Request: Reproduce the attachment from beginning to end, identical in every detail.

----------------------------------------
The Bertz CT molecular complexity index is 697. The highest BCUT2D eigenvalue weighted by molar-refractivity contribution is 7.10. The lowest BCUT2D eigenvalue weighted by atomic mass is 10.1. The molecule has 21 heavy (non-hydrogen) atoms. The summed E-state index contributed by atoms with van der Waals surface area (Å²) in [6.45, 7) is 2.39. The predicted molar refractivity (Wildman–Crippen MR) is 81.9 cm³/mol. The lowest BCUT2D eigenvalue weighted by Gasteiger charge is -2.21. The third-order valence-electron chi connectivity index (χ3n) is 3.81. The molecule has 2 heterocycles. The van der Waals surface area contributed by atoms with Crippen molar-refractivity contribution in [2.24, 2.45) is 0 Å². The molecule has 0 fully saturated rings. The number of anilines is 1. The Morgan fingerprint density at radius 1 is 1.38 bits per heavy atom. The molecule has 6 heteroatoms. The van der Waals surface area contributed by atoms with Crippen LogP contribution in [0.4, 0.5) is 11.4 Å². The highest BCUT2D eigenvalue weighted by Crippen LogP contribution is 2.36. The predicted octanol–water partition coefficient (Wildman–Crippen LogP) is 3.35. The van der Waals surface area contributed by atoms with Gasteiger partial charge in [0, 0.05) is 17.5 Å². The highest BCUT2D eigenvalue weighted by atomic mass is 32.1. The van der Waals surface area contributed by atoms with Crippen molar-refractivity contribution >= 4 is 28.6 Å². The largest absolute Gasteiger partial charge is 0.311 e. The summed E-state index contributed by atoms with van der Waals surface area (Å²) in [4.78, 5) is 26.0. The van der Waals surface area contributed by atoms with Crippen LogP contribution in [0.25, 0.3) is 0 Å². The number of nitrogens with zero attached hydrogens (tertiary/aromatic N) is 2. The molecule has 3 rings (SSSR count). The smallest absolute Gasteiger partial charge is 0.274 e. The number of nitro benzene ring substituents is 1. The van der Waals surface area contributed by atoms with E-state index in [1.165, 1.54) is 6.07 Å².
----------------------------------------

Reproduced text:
The Bertz CT molecular complexity index is 697. The highest BCUT2D eigenvalue weighted by molar-refractivity contribution is 7.10. The lowest BCUT2D eigenvalue weighted by atomic mass is 10.1. The molecule has 21 heavy (non-hydrogen) atoms. The summed E-state index contributed by atoms with van der Waals surface area (Å²) in [6.45, 7) is 2.39. The predicted molar refractivity (Wildman–Crippen MR) is 81.9 cm³/mol. The lowest BCUT2D eigenvalue weighted by Gasteiger charge is -2.21. The third-order valence-electron chi connectivity index (χ3n) is 3.81. The molecule has 2 heterocycles. The van der Waals surface area contributed by atoms with Crippen molar-refractivity contribution in [2.24, 2.45) is 0 Å². The molecule has 0 fully saturated rings. The number of anilines is 1. The Morgan fingerprint density at radius 1 is 1.38 bits per heavy atom. The molecule has 6 heteroatoms. The van der Waals surface area contributed by atoms with Crippen LogP contribution in [0.4, 0.5) is 11.4 Å². The highest BCUT2D eigenvalue weighted by Crippen LogP contribution is 2.36. The predicted octanol–water partition coefficient (Wildman–Crippen LogP) is 3.35. The van der Waals surface area contributed by atoms with Gasteiger partial charge in [0, 0.05) is 17.5 Å². The highest BCUT2D eigenvalue weighted by atomic mass is 32.1. The van der Waals surface area contributed by atoms with Crippen molar-refractivity contribution >= 4 is 28.6 Å². The largest absolute Gasteiger partial charge is 0.311 e. The summed E-state index contributed by atoms with van der Waals surface area (Å²) in [4.78, 5) is 26.0. The van der Waals surface area contributed by atoms with Crippen LogP contribution in [0.25, 0.3) is 0 Å². The number of nitrogens with zero attached hydrogens (tertiary/aromatic N) is 2. The molecule has 3 rings (SSSR count). The smallest absolute Gasteiger partial charge is 0.274 e. The number of nitro benzene ring substituents is 1. The van der Waals surface area contributed by atoms with E-state index in [1.165, 1.54) is 6.07 Å².